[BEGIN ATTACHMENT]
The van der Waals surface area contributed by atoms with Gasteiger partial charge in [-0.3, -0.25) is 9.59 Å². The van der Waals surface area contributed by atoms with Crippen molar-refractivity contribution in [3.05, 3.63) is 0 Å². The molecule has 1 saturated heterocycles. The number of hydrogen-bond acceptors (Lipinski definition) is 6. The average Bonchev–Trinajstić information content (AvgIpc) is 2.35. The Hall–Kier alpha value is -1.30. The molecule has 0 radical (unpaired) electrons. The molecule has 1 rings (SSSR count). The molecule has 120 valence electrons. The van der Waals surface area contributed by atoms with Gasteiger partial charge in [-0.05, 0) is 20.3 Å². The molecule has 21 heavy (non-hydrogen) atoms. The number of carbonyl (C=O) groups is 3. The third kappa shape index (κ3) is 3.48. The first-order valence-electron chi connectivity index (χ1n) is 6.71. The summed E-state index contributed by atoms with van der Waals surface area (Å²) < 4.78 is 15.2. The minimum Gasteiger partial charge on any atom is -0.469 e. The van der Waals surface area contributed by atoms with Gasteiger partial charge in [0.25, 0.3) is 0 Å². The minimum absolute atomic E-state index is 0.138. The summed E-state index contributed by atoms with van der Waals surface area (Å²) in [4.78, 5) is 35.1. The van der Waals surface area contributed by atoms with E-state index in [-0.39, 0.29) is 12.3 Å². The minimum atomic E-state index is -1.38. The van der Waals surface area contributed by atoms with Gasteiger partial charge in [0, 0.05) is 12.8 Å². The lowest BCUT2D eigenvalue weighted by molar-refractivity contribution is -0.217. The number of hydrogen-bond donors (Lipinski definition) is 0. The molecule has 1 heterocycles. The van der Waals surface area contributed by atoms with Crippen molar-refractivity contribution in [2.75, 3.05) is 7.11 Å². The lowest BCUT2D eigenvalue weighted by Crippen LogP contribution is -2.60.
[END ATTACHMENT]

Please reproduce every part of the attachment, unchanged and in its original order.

The van der Waals surface area contributed by atoms with Gasteiger partial charge in [-0.3, -0.25) is 9.59 Å². The van der Waals surface area contributed by atoms with Crippen molar-refractivity contribution in [3.05, 3.63) is 0 Å². The molecule has 1 saturated heterocycles. The number of hydrogen-bond acceptors (Lipinski definition) is 6. The average Bonchev–Trinajstić information content (AvgIpc) is 2.35. The Hall–Kier alpha value is -1.30. The molecule has 0 radical (unpaired) electrons. The molecule has 1 rings (SSSR count). The molecule has 120 valence electrons. The van der Waals surface area contributed by atoms with Gasteiger partial charge in [-0.05, 0) is 20.3 Å². The molecule has 21 heavy (non-hydrogen) atoms. The number of carbonyl (C=O) groups is 3. The third kappa shape index (κ3) is 3.48. The first-order valence-electron chi connectivity index (χ1n) is 6.71. The summed E-state index contributed by atoms with van der Waals surface area (Å²) < 4.78 is 15.2. The minimum Gasteiger partial charge on any atom is -0.469 e. The van der Waals surface area contributed by atoms with Gasteiger partial charge in [0.25, 0.3) is 0 Å². The minimum absolute atomic E-state index is 0.138. The summed E-state index contributed by atoms with van der Waals surface area (Å²) in [4.78, 5) is 35.1. The van der Waals surface area contributed by atoms with E-state index in [-0.39, 0.29) is 12.3 Å². The minimum atomic E-state index is -1.38. The van der Waals surface area contributed by atoms with Gasteiger partial charge in [0, 0.05) is 12.8 Å². The lowest BCUT2D eigenvalue weighted by molar-refractivity contribution is -0.217. The number of hydrogen-bond donors (Lipinski definition) is 0. The molecule has 1 heterocycles. The van der Waals surface area contributed by atoms with Crippen molar-refractivity contribution in [2.75, 3.05) is 7.11 Å². The lowest BCUT2D eigenvalue weighted by Crippen LogP contribution is -2.60.